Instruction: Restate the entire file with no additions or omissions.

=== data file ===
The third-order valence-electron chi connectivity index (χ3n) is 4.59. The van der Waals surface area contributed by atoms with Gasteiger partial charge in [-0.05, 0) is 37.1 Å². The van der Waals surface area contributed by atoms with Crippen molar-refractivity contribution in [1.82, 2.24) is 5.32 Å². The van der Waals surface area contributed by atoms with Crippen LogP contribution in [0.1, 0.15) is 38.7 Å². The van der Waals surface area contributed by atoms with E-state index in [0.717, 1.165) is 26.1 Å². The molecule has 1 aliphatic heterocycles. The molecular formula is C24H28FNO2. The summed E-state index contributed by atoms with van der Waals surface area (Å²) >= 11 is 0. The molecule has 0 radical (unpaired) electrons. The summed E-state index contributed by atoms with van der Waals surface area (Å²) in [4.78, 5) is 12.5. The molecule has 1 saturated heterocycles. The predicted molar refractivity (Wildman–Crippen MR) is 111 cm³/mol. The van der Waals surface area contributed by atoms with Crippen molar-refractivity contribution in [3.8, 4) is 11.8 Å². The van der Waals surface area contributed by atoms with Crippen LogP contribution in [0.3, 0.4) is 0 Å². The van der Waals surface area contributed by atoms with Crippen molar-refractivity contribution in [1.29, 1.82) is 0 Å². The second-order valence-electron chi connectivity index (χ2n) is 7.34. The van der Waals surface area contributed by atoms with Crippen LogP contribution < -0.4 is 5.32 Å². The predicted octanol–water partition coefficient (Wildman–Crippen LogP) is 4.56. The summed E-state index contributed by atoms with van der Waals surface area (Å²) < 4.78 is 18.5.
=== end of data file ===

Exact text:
The third-order valence-electron chi connectivity index (χ3n) is 4.59. The van der Waals surface area contributed by atoms with Gasteiger partial charge in [-0.05, 0) is 37.1 Å². The van der Waals surface area contributed by atoms with Crippen molar-refractivity contribution in [1.82, 2.24) is 5.32 Å². The van der Waals surface area contributed by atoms with Crippen LogP contribution in [0.1, 0.15) is 38.7 Å². The van der Waals surface area contributed by atoms with E-state index in [0.717, 1.165) is 26.1 Å². The molecule has 1 aliphatic heterocycles. The molecular formula is C24H28FNO2. The summed E-state index contributed by atoms with van der Waals surface area (Å²) >= 11 is 0. The molecule has 0 radical (unpaired) electrons. The summed E-state index contributed by atoms with van der Waals surface area (Å²) in [4.78, 5) is 12.5. The molecule has 1 saturated heterocycles. The predicted molar refractivity (Wildman–Crippen MR) is 111 cm³/mol. The van der Waals surface area contributed by atoms with Crippen molar-refractivity contribution in [3.8, 4) is 11.8 Å². The van der Waals surface area contributed by atoms with Crippen LogP contribution in [0.3, 0.4) is 0 Å². The van der Waals surface area contributed by atoms with Crippen molar-refractivity contribution in [1.29, 1.82) is 0 Å². The second-order valence-electron chi connectivity index (χ2n) is 7.34. The van der Waals surface area contributed by atoms with Crippen LogP contribution < -0.4 is 5.32 Å². The predicted octanol–water partition coefficient (Wildman–Crippen LogP) is 4.56. The summed E-state index contributed by atoms with van der Waals surface area (Å²) < 4.78 is 18.5.